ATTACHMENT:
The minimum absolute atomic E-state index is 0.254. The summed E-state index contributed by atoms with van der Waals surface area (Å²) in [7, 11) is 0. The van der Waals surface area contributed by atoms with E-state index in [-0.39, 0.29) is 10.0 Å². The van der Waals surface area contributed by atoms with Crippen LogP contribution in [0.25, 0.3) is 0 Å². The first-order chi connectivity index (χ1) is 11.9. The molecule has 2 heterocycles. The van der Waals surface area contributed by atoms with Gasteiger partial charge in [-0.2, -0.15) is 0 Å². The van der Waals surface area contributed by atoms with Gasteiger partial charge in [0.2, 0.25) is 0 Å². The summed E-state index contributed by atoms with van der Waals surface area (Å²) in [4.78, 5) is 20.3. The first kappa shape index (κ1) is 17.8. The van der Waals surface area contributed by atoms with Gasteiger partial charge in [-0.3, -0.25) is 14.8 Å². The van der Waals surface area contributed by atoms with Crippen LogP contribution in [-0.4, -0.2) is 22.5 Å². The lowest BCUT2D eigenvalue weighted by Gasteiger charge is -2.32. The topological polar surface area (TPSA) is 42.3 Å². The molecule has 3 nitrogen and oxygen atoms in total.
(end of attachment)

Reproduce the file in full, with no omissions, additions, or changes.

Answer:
The minimum absolute atomic E-state index is 0.254. The summed E-state index contributed by atoms with van der Waals surface area (Å²) in [7, 11) is 0. The van der Waals surface area contributed by atoms with E-state index in [-0.39, 0.29) is 10.0 Å². The van der Waals surface area contributed by atoms with Crippen LogP contribution in [0.25, 0.3) is 0 Å². The first-order chi connectivity index (χ1) is 11.9. The molecule has 2 heterocycles. The van der Waals surface area contributed by atoms with Gasteiger partial charge in [-0.2, -0.15) is 0 Å². The van der Waals surface area contributed by atoms with Gasteiger partial charge in [0.2, 0.25) is 0 Å². The summed E-state index contributed by atoms with van der Waals surface area (Å²) in [4.78, 5) is 20.3. The first kappa shape index (κ1) is 17.8. The van der Waals surface area contributed by atoms with Gasteiger partial charge in [-0.3, -0.25) is 14.8 Å². The van der Waals surface area contributed by atoms with Crippen LogP contribution in [-0.4, -0.2) is 22.5 Å². The lowest BCUT2D eigenvalue weighted by Gasteiger charge is -2.32. The topological polar surface area (TPSA) is 42.3 Å². The molecule has 3 nitrogen and oxygen atoms in total.